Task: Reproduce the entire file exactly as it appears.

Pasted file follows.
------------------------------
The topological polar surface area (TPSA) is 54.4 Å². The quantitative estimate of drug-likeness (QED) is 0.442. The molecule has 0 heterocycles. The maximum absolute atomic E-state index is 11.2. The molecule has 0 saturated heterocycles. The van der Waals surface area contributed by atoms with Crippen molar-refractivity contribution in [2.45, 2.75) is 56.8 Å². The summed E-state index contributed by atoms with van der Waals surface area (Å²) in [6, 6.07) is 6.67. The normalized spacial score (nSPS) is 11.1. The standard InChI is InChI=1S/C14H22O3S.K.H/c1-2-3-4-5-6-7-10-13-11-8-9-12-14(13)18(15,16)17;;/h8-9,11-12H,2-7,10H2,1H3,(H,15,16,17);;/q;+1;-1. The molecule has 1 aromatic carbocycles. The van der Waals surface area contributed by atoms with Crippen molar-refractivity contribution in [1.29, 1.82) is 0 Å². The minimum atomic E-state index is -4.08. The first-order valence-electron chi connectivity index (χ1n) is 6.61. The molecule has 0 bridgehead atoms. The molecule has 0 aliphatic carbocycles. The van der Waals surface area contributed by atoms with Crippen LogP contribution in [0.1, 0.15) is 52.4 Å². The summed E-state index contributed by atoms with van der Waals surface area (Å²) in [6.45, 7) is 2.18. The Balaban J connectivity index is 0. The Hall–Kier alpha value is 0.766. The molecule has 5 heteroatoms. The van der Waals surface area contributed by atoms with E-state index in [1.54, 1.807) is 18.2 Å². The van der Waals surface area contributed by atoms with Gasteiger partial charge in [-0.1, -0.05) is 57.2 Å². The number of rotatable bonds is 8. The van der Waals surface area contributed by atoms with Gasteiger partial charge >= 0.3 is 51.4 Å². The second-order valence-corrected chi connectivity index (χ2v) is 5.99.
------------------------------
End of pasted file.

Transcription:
The topological polar surface area (TPSA) is 54.4 Å². The quantitative estimate of drug-likeness (QED) is 0.442. The molecule has 0 heterocycles. The maximum absolute atomic E-state index is 11.2. The molecule has 0 saturated heterocycles. The van der Waals surface area contributed by atoms with Crippen molar-refractivity contribution in [2.45, 2.75) is 56.8 Å². The summed E-state index contributed by atoms with van der Waals surface area (Å²) in [6, 6.07) is 6.67. The normalized spacial score (nSPS) is 11.1. The standard InChI is InChI=1S/C14H22O3S.K.H/c1-2-3-4-5-6-7-10-13-11-8-9-12-14(13)18(15,16)17;;/h8-9,11-12H,2-7,10H2,1H3,(H,15,16,17);;/q;+1;-1. The molecule has 1 aromatic carbocycles. The van der Waals surface area contributed by atoms with Crippen molar-refractivity contribution in [1.29, 1.82) is 0 Å². The minimum atomic E-state index is -4.08. The first-order valence-electron chi connectivity index (χ1n) is 6.61. The molecule has 0 bridgehead atoms. The molecule has 0 aliphatic carbocycles. The van der Waals surface area contributed by atoms with Crippen LogP contribution in [0.1, 0.15) is 52.4 Å². The summed E-state index contributed by atoms with van der Waals surface area (Å²) in [6.45, 7) is 2.18. The Balaban J connectivity index is 0. The Hall–Kier alpha value is 0.766. The molecule has 5 heteroatoms. The van der Waals surface area contributed by atoms with E-state index in [1.54, 1.807) is 18.2 Å². The van der Waals surface area contributed by atoms with Gasteiger partial charge in [-0.1, -0.05) is 57.2 Å². The number of rotatable bonds is 8. The van der Waals surface area contributed by atoms with Gasteiger partial charge >= 0.3 is 51.4 Å². The second-order valence-corrected chi connectivity index (χ2v) is 5.99.